Charlyne Cares

Are you standing for the restoration of your marriage? A daily devotional that will offer encouragement from God’s Word as you stand for the restoration of your marriage.

Tending Our Own Gardens

Each week we share guest devotionals. The views expressed below are those of the writer and may not reflect the views of Rejoice Marriage Ministries or the Steinkamps.
Has the Lord placed a devotional on your heart that you would like to share with other standers? 

Now the next day, when they had come out from Bethany, He was hungry. and seeing from afar a fig tree having leaves, He went to see if perhaps He would find something on it. When He came to it, he found nothing but leaves, for it was not the season for figs. In response Jesus said to it, “Let no one eat fruit from you ever again.” And his disciples heard it. Now in the morning, as they passed by, they saw the fig tree dried up from the roots. and Peter, remembering, said to Him, “Rabbi, look! The fig tree which you cursed has withered away.” Mark 11:12-14, 20-21 (NKJV))

I have always wondered about this story and thought that (dare I say it!) the Lord was just a teensy bit harsh with regards to this fig tree. After all, was it the tree’s fault that it was not the season for figs, and it did not have any fruit? However, I read this again recently and decided to dig a bit deeper. My study Bible noted that the reason the tree got into trouble was because the fruit on a fig tree is formed first, then the leaves. Therefore, when you see a tree in full leaf, it is perfectly legitimate to expect fruit. The notes went further to say this was used to highlight the disparity between the profession of righteousness and the maintenance of external forms of godliness by the nation of Israel in Jesus’ time, when they were in fact rejecting the Son of God!

As I reflected on this, I drew an analogy to the present-day church. Many Christians (as individuals) as well as churches have a lot of leaves, but little or no fruit. The ability to quote scripture copiously at every turn, pray long and eloquent fire-breathing prayers, be a great “worker” in the church, preach rousing sermons and recount the many mighty works God has done through you can often simply be leaves in today’s Christendom. Often-times, brushing aside these leaves reveals (as Jesus found on the fig tree) that there is no fruit either displayed or even developing!

So, what is the fruit we are supposed to be growing? Well Galatians 5:22-23 (AMPC) says this — but the fruit of the [Holy] spirit [the work which His presence within accomplishes] is love, joy (gladness), peace, patience (an even temper, forbearance), kindness, goodness (benevolence), faithfulness, gentleness (meekness, humility), self-control (self-restraint, continence). Against such things there is no law [that can bring a charge].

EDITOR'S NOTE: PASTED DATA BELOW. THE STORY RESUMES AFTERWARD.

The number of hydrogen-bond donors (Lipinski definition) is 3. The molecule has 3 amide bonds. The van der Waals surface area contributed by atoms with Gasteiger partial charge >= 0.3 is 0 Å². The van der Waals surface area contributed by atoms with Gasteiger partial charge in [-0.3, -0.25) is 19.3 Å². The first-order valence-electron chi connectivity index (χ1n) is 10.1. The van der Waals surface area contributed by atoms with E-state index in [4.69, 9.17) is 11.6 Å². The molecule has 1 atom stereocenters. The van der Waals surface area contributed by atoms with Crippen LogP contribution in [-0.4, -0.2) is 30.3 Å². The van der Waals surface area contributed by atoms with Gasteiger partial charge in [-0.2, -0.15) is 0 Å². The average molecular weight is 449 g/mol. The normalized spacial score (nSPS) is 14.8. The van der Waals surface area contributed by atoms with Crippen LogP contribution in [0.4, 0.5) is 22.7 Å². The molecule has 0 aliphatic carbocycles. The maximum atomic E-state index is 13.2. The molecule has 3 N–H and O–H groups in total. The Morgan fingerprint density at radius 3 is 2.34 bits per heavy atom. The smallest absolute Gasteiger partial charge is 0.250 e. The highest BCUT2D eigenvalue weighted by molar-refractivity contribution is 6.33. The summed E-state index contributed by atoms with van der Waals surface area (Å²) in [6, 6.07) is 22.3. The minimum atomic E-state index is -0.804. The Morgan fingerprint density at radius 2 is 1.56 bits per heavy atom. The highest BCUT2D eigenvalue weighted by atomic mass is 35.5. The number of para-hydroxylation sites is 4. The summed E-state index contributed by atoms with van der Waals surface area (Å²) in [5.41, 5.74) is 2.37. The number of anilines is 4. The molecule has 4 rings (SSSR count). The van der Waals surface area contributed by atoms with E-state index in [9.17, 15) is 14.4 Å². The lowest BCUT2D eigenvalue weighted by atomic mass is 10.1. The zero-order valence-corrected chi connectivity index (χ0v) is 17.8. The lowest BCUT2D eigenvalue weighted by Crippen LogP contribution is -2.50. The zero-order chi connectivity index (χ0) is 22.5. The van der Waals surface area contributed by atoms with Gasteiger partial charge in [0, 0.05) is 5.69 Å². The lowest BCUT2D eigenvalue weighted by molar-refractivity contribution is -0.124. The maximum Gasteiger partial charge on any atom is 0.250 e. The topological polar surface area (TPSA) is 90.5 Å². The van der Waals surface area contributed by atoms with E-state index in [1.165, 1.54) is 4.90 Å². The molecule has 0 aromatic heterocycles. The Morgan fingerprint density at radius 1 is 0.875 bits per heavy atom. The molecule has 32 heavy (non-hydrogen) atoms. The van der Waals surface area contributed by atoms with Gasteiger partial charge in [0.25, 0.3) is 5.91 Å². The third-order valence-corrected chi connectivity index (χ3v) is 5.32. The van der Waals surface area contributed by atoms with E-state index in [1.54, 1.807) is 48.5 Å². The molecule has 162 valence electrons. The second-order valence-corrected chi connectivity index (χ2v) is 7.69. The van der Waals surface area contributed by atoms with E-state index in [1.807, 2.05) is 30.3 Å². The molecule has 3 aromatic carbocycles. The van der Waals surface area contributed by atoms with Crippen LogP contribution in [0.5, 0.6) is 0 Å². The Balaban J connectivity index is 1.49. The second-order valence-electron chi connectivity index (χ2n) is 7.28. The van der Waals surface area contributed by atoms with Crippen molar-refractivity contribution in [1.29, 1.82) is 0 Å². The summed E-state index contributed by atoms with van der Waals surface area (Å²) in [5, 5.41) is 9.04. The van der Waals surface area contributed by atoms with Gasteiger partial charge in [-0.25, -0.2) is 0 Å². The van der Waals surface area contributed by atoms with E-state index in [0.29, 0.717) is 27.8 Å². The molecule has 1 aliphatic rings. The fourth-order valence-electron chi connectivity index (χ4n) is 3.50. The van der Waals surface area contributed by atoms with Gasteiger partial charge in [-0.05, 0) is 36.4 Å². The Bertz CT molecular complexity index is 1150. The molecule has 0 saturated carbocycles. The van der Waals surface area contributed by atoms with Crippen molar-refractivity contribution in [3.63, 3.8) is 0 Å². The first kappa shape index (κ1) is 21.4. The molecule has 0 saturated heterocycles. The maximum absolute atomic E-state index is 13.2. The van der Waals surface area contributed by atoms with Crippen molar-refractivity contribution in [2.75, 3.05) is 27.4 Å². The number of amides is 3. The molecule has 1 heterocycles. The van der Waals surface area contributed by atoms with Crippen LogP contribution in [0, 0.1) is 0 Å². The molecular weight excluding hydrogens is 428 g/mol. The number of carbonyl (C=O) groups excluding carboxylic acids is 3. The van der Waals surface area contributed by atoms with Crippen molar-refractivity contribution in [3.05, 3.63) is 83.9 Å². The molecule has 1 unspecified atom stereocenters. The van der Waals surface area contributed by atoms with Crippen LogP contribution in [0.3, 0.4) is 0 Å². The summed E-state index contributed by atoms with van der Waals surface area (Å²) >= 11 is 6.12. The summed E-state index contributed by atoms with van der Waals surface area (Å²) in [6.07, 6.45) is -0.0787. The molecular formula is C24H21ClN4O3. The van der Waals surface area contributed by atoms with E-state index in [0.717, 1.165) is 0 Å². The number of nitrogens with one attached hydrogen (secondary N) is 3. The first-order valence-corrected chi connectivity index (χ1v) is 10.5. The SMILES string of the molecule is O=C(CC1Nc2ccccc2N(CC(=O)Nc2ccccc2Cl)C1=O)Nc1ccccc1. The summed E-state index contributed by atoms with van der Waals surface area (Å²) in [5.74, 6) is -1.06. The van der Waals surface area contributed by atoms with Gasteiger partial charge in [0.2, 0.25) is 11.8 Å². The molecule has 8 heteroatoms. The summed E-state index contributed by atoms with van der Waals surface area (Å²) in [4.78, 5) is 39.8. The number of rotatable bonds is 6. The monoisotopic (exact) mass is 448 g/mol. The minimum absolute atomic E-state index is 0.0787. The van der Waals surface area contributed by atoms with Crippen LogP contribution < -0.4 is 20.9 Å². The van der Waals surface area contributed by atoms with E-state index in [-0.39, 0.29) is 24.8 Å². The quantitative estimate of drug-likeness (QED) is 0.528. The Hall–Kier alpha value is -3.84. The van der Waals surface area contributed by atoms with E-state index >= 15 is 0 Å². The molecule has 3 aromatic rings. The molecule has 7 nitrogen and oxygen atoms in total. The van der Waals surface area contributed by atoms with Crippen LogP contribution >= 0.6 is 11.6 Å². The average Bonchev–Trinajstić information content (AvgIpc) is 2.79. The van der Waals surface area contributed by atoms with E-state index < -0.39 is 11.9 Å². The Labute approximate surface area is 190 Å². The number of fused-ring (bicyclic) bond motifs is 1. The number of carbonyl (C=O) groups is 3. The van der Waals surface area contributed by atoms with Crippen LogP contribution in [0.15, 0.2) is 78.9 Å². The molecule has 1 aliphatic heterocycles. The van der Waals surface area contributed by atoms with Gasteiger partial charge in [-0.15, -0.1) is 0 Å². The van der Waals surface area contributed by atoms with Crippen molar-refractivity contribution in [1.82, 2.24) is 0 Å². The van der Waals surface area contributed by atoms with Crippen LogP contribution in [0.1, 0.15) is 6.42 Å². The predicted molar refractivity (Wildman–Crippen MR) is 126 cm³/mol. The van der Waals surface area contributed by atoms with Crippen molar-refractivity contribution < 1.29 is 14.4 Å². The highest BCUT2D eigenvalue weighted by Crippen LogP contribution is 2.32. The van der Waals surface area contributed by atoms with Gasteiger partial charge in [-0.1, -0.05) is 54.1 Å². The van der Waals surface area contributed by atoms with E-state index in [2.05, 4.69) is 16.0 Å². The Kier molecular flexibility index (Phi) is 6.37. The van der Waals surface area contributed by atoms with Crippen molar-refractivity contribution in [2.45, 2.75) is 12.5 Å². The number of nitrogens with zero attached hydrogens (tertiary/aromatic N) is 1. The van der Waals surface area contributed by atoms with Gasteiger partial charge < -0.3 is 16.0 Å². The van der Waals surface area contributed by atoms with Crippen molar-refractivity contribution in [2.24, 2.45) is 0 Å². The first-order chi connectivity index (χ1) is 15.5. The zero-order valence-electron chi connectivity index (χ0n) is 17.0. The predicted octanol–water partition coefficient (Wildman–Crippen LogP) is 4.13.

So, no matter how good we appear or sound, to ourselves and others, if we are not actively developing the above, then we are a lot like the fig tree, all leaf and no fruit.

Another thing I realized was that I tend to examine other people’s trees (particularly my spouse’s) to assess how their fruit is growing — or not as the case may be. When really, my own tree needs urgent attention. Another verse which uncomfortably comes to mind here is:

“And why do you look at the speck in your brother’s eye, but do not consider the plank in your own eye?” Matthew 7:3 (NKJV)

So, what do we do? Well firstly, spend time looking after your own tree and its fruit — pay more attention to what you should be doing. I find that if you honestly ask the Lord to show you areas you need to address, He will. We can pray these verses from Psalms:

Search me, God, and know my heart; test me and know my anxious thoughts. see if there is any offensive way in me, and lead me in the way everlasting. Psalm 139: 23-24

Secondly, have a plan as to how you are going to do this. Gardeners do not plant seeds any old time or water, feed and tend their gardens now and then, or only when they feel like it. They follow a system and do what is required at the set times. So, we need to have a plan for reading and studying the Word, being consistent in prayer and possibly fasting (as the Lord leads), listening to the Lord and controlling what we think and say.

Finally, and most importantly, we need to stick with it. If we slip up, get up and continue. If we abandon our trees, they will end up like the fig tree in Mark 11 — dried up from the roots. But if we stick with it, then we can hope to be a tree laden with God-honoring fruit. What will Jesus and our spouses find when they brush our leaves aside?

Tending my garden,

Yinka in England

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